I am pretty sure you actually can transfer the loan, if the bank agrees to it that is. They would have to approve him like they approved your friend.
                    Assuming that is possible, would there be any advantage to either party to doing that vs. just selling it to the friend and him taking out a new loan?
                    Steve

                    * Despite the high cost of living, it remains very popular.
                    * Why should I pay for my daughter's education when she already knows everything?
                    * There are no shortcuts to anywhere worth going.

                    Comment


                      #11
                      Originally posted by disneysteve View Post
                      Assuming that is possible, would there be any advantage to either party to doing that vs. just selling it to the friend and him taking out a new loan?
                      There are no advantages for either party. What usually happens is that when a "friend" takes over payments, and then stops paying for any reason, the original person gets hit for the expenses. If that person is unwilling to go to court (and has no documentation for the sale of the car), then it's a loss to both parties.

                      Title needs to be recorded properly. The car in question has a lien on it (the bank or loan originator). The person(s) responsible for paying for that auto is the person legally named on the lien. Until the lien is satisfied, the bank "ownes" that car.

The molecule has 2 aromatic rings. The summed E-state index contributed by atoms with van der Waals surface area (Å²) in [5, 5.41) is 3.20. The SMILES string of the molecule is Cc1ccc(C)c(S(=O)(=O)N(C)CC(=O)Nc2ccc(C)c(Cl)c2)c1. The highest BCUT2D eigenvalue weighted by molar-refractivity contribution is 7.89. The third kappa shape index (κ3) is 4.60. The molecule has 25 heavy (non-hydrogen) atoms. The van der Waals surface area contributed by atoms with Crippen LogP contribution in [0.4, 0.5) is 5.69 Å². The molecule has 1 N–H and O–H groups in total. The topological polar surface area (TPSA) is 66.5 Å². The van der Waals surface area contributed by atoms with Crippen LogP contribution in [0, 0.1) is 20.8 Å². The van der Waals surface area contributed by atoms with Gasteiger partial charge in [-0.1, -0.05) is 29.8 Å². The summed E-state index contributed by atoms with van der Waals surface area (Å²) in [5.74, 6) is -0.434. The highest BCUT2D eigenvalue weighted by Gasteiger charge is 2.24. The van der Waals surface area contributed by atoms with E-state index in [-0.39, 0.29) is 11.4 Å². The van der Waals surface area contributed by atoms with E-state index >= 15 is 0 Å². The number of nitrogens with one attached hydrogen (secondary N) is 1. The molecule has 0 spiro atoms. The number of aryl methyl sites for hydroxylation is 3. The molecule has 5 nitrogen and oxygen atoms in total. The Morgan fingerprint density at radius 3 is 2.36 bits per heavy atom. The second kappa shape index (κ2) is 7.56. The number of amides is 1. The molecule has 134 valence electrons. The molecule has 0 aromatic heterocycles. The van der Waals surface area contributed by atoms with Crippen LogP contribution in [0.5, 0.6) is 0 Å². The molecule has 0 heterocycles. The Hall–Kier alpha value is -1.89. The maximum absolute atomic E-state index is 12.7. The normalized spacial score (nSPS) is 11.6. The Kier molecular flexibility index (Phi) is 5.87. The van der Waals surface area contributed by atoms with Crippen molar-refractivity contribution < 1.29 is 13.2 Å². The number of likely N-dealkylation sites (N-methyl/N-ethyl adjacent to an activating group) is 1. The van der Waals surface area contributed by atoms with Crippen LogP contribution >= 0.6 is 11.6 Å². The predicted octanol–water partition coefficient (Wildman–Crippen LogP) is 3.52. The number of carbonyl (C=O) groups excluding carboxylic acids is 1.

Person selling the car needs to know the exact amount owed. That person needs to pay the lien and clear the title. If the "friend" cannot qualify for his/her own loan, then they should not be getting that car under any circumstances. That person should sell the car to someone who can. And then transfer ownership again.

                      This is the "responsible" way to take car of this. The legal way. Anything else could end up being a problem.
                      Last edited by Seeker; 03-15-2009, 05:34 PM. Reason: typos (lien - keep reversing the vowels)

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                        #12
                        Also, most financing companies will not just freely transfer a car loan. The problem with car loans is that they are almost always upside down. As soon as you drive it off the lot, you owe more than it's worth.

                        The bank with the lien would have to re-do paperwork and they'd most likely charge fees for that paperwork. How would they determine true worth? And the terms for used car (ie interest rates, vales, etc) would have to be updated as well.

                        Here are two Internet companies where you can get a private loan for an auto....

                        http://www.up2drive.com/

                        And for those with less than a 680 FICO...

                        https://www.autocreditfinders.com/

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                          #13
                          Also check out your local credit union. Mine is offering rates of around 5-6% for used auto purchase. If you don't have one, join Penfed. You might have to pay $20 to join NMFA first, but their rates are top notch (currently 3.99%).